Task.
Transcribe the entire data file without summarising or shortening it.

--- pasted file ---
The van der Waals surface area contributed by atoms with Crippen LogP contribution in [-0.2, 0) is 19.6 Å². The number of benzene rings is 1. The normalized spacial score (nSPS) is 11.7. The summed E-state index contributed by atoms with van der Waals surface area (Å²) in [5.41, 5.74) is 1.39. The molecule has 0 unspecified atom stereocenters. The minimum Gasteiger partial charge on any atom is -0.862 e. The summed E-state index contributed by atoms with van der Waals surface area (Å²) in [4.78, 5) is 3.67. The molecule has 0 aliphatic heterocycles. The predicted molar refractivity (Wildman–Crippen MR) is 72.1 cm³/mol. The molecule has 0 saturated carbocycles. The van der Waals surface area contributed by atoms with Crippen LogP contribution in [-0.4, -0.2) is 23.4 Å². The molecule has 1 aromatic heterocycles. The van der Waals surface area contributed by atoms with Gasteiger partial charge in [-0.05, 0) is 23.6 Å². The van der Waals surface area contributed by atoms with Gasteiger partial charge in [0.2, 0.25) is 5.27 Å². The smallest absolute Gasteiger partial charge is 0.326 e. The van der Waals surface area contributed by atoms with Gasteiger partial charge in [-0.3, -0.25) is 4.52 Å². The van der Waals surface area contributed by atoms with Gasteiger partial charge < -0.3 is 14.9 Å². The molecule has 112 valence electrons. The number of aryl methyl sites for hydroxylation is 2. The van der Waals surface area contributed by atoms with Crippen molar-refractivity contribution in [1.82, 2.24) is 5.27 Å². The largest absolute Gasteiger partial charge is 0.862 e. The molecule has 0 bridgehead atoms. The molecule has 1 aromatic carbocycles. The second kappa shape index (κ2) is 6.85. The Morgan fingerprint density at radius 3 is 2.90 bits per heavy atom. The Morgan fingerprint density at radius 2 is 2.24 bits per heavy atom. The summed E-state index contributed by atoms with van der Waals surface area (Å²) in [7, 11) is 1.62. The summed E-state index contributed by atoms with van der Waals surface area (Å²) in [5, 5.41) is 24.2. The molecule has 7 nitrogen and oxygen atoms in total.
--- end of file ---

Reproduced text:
The van der Waals surface area contributed by atoms with Crippen LogP contribution in [-0.2, 0) is 19.6 Å². The number of benzene rings is 1. The normalized spacial score (nSPS) is 11.7. The summed E-state index contributed by atoms with van der Waals surface area (Å²) in [5.41, 5.74) is 1.39. The molecule has 0 unspecified atom stereocenters. The minimum Gasteiger partial charge on any atom is -0.862 e. The summed E-state index contributed by atoms with van der Waals surface area (Å²) in [4.78, 5) is 3.67. The molecule has 0 aliphatic heterocycles. The predicted molar refractivity (Wildman–Crippen MR) is 72.1 cm³/mol. The molecule has 0 saturated carbocycles. The van der Waals surface area contributed by atoms with Crippen LogP contribution in [-0.4, -0.2) is 23.4 Å². The molecule has 1 aromatic heterocycles. The van der Waals surface area contributed by atoms with Gasteiger partial charge in [-0.05, 0) is 23.6 Å². The van der Waals surface area contributed by atoms with Gasteiger partial charge in [0.2, 0.25) is 5.27 Å². The smallest absolute Gasteiger partial charge is 0.326 e. The van der Waals surface area contributed by atoms with Gasteiger partial charge in [-0.3, -0.25) is 4.52 Å². The van der Waals surface area contributed by atoms with Gasteiger partial charge < -0.3 is 14.9 Å². The molecule has 112 valence electrons. The number of aryl methyl sites for hydroxylation is 2. The van der Waals surface area contributed by atoms with Crippen molar-refractivity contribution in [1.82, 2.24) is 5.27 Å². The largest absolute Gasteiger partial charge is 0.862 e. The molecule has 0 bridgehead atoms. The molecule has 1 aromatic carbocycles. The second kappa shape index (κ2) is 6.85. The Morgan fingerprint density at radius 3 is 2.90 bits per heavy atom. The Morgan fingerprint density at radius 2 is 2.24 bits per heavy atom. The summed E-state index contributed by atoms with van der Waals surface area (Å²) in [7, 11) is 1.62. The summed E-state index contributed by atoms with van der Waals surface area (Å²) in [5, 5.41) is 24.2. The molecule has 7 nitrogen and oxygen atoms in total.